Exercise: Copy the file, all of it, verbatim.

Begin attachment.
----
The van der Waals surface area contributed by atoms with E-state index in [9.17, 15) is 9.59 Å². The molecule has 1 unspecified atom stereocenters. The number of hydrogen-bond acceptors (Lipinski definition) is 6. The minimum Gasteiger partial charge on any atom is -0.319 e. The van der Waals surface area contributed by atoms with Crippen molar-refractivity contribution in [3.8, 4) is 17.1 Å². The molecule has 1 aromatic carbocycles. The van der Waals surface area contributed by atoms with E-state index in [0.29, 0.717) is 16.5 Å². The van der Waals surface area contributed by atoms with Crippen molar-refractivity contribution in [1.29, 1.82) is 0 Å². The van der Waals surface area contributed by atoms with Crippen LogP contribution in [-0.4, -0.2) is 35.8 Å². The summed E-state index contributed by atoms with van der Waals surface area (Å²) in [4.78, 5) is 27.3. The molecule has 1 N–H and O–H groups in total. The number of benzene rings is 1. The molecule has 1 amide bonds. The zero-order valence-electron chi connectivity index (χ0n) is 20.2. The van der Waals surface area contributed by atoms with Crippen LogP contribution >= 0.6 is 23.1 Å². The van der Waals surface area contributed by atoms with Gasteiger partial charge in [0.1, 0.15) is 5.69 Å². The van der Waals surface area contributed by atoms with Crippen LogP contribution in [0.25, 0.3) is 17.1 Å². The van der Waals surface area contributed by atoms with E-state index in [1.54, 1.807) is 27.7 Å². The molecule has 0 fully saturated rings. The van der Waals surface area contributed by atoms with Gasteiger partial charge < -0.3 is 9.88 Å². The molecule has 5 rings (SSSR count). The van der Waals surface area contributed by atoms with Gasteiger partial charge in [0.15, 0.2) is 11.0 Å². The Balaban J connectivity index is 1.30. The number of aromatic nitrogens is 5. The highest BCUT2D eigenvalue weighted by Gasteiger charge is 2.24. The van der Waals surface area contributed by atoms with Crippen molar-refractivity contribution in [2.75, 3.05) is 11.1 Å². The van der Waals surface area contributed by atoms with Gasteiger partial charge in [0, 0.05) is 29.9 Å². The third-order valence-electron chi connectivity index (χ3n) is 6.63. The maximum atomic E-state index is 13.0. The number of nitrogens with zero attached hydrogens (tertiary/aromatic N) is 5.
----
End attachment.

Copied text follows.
The van der Waals surface area contributed by atoms with E-state index in [9.17, 15) is 9.59 Å². The molecule has 1 unspecified atom stereocenters. The number of hydrogen-bond acceptors (Lipinski definition) is 6. The minimum Gasteiger partial charge on any atom is -0.319 e. The van der Waals surface area contributed by atoms with Crippen molar-refractivity contribution in [3.8, 4) is 17.1 Å². The molecule has 1 aromatic carbocycles. The van der Waals surface area contributed by atoms with E-state index in [0.29, 0.717) is 16.5 Å². The van der Waals surface area contributed by atoms with Crippen molar-refractivity contribution in [1.29, 1.82) is 0 Å². The van der Waals surface area contributed by atoms with Crippen LogP contribution in [-0.4, -0.2) is 35.8 Å². The summed E-state index contributed by atoms with van der Waals surface area (Å²) in [4.78, 5) is 27.3. The molecule has 1 N–H and O–H groups in total. The number of benzene rings is 1. The molecule has 1 amide bonds. The zero-order valence-electron chi connectivity index (χ0n) is 20.2. The van der Waals surface area contributed by atoms with Crippen LogP contribution >= 0.6 is 23.1 Å². The van der Waals surface area contributed by atoms with Gasteiger partial charge in [0.1, 0.15) is 5.69 Å². The van der Waals surface area contributed by atoms with Crippen LogP contribution in [0.25, 0.3) is 17.1 Å². The van der Waals surface area contributed by atoms with E-state index in [1.54, 1.807) is 27.7 Å². The molecule has 0 fully saturated rings. The van der Waals surface area contributed by atoms with Gasteiger partial charge < -0.3 is 9.88 Å². The molecule has 5 rings (SSSR count). The van der Waals surface area contributed by atoms with Gasteiger partial charge in [0.15, 0.2) is 11.0 Å². The Balaban J connectivity index is 1.30. The number of aromatic nitrogens is 5. The highest BCUT2D eigenvalue weighted by Gasteiger charge is 2.24. The van der Waals surface area contributed by atoms with Crippen molar-refractivity contribution in [2.75, 3.05) is 11.1 Å². The van der Waals surface area contributed by atoms with Gasteiger partial charge in [0, 0.05) is 29.9 Å². The third-order valence-electron chi connectivity index (χ3n) is 6.63. The maximum atomic E-state index is 13.0. The number of nitrogens with zero attached hydrogens (tertiary/aromatic N) is 5.